Despite the passage of the JobKeeper extension legislation, Treasurer Josh Frydenberg has yet to register the new rules that will set out the new eligibility criteria and further details around the new payment rates.
In the interim, the ATO has published guidance on some key components of the extension, including how to determine which payment rate applies to eligible employees and eligible business participants.
For the first extension period running from 28 September 2020 to 3 January 2021, employees who worked for 80 hours or more in the four weeks of pay periods before either 1 March 2020 or 1 July 2020 will receive $1,200 per fortnight, while all other employees will receive $750.
For the second period running from 4 January 2021 to 28 March 2021, the rate will drop to $1,000 per fortnight and $650 per fortnight, respectively.
Speaking at the Accountants Daily Strategy Week, the Tax Institute’s senior advocate, Robyn Jacobson, said employers should start identifying which rate applies to their employees ahead of the 28 September change.
“A starting point is looking at whether the higher or the lower rate applies to the eligible employee or the eligible business participant,” Ms Jacobson said.
“You need to look at the employee hours worked in February or in June, looking at the four weeks on average in the pay periods that ended before 1 March or 1 July and that will be used to determine whether they’ve worked a higher or lower portion of hours.
“This is a static calculation, so once it is undertaken, you don’t need to keep doing it, but you will need to nominate which rate applies to the employee when you are claiming JobKeeper.”
Eligible business participants will also be subject to the new two-tiered payment rate, with the ATO noting that those who were “actively engaged in the business for 80 hours or more in February and provide a declaration to that effect” will be eligible for the higher rate.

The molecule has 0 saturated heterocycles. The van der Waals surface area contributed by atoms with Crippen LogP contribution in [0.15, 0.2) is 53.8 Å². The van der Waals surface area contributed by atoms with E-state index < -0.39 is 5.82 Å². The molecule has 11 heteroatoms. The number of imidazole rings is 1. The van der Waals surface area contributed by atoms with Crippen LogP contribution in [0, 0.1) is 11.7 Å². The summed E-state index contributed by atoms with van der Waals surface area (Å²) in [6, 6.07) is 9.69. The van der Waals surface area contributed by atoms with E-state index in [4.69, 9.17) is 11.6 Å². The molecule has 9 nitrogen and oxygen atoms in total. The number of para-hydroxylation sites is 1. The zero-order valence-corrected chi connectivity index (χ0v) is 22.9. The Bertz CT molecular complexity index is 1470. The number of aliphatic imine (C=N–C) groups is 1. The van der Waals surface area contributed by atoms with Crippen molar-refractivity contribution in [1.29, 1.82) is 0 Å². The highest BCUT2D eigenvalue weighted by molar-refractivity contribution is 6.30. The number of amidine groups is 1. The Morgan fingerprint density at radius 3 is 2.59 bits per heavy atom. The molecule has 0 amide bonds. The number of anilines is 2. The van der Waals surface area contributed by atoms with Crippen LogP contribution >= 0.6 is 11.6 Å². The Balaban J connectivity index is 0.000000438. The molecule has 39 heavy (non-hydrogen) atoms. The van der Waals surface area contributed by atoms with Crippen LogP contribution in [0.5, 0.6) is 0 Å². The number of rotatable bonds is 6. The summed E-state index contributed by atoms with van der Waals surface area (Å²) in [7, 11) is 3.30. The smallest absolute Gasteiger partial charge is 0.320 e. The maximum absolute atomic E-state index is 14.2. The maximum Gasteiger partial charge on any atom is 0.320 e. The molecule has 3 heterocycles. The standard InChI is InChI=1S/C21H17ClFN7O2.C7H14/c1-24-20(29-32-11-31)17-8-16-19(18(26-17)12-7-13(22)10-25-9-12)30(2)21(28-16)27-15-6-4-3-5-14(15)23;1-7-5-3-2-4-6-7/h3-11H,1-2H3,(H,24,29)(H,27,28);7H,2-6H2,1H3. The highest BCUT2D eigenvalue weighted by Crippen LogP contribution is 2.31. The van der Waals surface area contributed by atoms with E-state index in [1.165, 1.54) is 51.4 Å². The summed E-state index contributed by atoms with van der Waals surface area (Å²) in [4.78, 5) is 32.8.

However, Ms Jacobson believes there will be further details in the rules to help eligible business participants calculate their hours.
“They obviously don’t have payroll and there might not even be detailed records of their working hours, so there will be some detailed rules to explain how you would determine whether an eligible business participant is claiming the higher or the lower rate,” Ms Jacobson said.
“There will also be some legislative instruments that will set out what happens if the hours worked were unusual, what happens if someone was ill or if they took leave, or if they were involved in fighting the bushfires in that period earlier this year.
“We are waiting for these detailed rules, but this is going to require working through those hours, working out whether the higher or the lower rate applies and making sure that rate is fed through into the wage condition.”
Jotham Lian is the editor of Accountants Daily, the leading source of breaking news, analysis and insight for Australian accounting professionals.
Before joining the team in 2017, Jotham wrote for a range of national mastheads including the Sydney Morning Herald, and Channel NewsAsia.